The owner of a 40-year-old sports store that’s for sale believes that after six years on the market, it will sell within the next four years or so.
Bob Park, who has been with All Seasons Source for Sports since its beginning in 1972, says he knew it would take 10 years to sell the business and he plans to retire when it does sell.
“It’s the right time, I’m the right age,” he said, adding his immediate plans are to stay in Terrace.
He has seen many changes in the business since the beginning; the biggest one being the technological changes in sports equipment.
“There’s lots of changes. Everything is lighter and more sophisticated now, computer designed now,” he said, adding that hockey sticks now made of composite materials used to be wooden and wooden bats aren’t seen very often anymore.
Way back, the cash register only went up to $99, so for anything $100 or more, staff had to add it up by hand on paper, he said.
He began working at the store back when it was called All Seasons Sporting Store after two brothers opened it and asked him, then 14-years-old, to come work with them after they met on the golf course.
Park had just moved to town with his parents who came here to run the golf course.
He started as a clerk in the sports store and then nine years later bought the business – at that point, he was a major shareholder, he said.
The very first location was where the Cotton Picking Quilt store is now and took up half of the Trigo’s building – Trigo’s had a shoe store in the other half of the building, he said.
The fall of 1972 when the store opened was also when the arena opened.
“That’s why we specialized in hockey from the start,” said Park.
The store moved to the ski shop around the corner where the barber shop is now until the spring of 1973 and then moved to where National Rent-a-Car is now.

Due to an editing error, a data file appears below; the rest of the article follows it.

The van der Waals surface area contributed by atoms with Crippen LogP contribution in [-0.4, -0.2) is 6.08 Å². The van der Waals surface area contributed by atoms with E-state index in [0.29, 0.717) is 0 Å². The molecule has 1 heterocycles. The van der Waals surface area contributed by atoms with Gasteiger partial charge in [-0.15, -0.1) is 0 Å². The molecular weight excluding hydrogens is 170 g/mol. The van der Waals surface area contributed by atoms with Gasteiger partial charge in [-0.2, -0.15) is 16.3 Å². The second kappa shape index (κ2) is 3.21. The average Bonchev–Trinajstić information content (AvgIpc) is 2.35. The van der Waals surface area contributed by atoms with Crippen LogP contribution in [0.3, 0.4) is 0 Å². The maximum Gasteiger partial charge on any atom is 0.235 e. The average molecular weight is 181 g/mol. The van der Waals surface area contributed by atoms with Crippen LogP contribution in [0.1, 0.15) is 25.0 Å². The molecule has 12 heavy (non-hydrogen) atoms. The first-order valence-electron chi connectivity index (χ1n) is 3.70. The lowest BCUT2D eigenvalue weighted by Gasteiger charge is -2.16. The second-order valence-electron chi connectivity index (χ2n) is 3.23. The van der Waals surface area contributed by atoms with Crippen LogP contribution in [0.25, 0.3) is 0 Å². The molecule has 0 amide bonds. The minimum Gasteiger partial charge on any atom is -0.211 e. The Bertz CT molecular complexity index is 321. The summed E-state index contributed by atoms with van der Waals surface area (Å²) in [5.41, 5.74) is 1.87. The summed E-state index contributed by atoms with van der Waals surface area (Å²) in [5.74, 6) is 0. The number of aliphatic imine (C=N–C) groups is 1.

“I purchased it and did a temporary pit stop where the hearing clinic is,” he said.
Then the store moved to where Gemma’s is now, then to the Bank of Montreal spot for eight or nine years.
He bought into a national buying group but didn’t fly that same banner until 1982, then it became All Seasons Source for Sports.
The constant moves were for a variety of reasons, he said.
“Number one is to expand our size and then to be closer to the marketplace and rent factors and then to own my own building,” said Park, adding he spent a year designing the store and layout as it still is today.
Seventeen years ago, the current building was constructed and he moved into it.
All Seasons sold bikes for a while and the variety of products has changed over the years due to the economy and buying habits.
“The box stores really hurt the independent businesses and now we’re dealing with internet online shopping,” he said.
“But we have been able to maintain a very steady clientele base and I’m pretty proud of what I have right now,” he said.
A lot of the business is servicing equipment, he said.
And the staff at first with just him and the owners but now sometimes he’s up to 13 or 14 staff members.